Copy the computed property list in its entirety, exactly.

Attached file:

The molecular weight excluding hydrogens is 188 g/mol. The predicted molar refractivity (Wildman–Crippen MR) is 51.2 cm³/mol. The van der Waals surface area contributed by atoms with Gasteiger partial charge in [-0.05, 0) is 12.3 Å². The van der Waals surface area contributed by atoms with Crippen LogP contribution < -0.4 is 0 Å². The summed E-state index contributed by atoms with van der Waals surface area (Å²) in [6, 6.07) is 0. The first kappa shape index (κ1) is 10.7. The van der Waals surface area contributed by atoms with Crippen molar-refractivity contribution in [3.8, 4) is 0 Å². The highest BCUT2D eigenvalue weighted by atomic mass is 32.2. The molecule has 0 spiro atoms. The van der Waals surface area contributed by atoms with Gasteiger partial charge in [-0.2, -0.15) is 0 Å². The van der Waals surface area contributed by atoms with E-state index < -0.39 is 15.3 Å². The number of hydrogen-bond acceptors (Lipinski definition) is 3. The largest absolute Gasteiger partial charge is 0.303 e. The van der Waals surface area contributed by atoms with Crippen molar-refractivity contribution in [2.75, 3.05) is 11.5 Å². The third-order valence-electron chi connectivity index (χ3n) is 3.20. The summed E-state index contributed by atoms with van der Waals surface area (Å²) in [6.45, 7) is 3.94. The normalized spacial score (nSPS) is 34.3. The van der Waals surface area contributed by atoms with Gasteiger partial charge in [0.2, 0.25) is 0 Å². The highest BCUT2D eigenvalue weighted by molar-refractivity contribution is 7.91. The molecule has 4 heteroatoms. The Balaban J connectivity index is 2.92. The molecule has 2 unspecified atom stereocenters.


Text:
The molecular weight excluding hydrogens is 188 g/mol. The predicted molar refractivity (Wildman–Crippen MR) is 51.2 cm³/mol. The van der Waals surface area contributed by atoms with Gasteiger partial charge in [-0.05, 0) is 12.3 Å². The van der Waals surface area contributed by atoms with Crippen LogP contribution < -0.4 is 0 Å². The summed E-state index contributed by atoms with van der Waals surface area (Å²) in [6, 6.07) is 0. The first kappa shape index (κ1) is 10.7. The van der Waals surface area contributed by atoms with Crippen molar-refractivity contribution in [3.8, 4) is 0 Å². The highest BCUT2D eigenvalue weighted by atomic mass is 32.2. The molecule has 0 spiro atoms. The van der Waals surface area contributed by atoms with Gasteiger partial charge in [-0.2, -0.15) is 0 Å². The van der Waals surface area contributed by atoms with E-state index < -0.39 is 15.3 Å². The number of hydrogen-bond acceptors (Lipinski definition) is 3. The largest absolute Gasteiger partial charge is 0.303 e. The van der Waals surface area contributed by atoms with Crippen molar-refractivity contribution in [2.75, 3.05) is 11.5 Å². The third-order valence-electron chi connectivity index (χ3n) is 3.20. The summed E-state index contributed by atoms with van der Waals surface area (Å²) in [6.45, 7) is 3.94. The normalized spacial score (nSPS) is 34.3. The van der Waals surface area contributed by atoms with Gasteiger partial charge in [0.2, 0.25) is 0 Å². The highest BCUT2D eigenvalue weighted by molar-refractivity contribution is 7.91. The molecule has 4 heteroatoms. The Balaban J connectivity index is 2.92. The molecule has 2 unspecified atom stereocenters.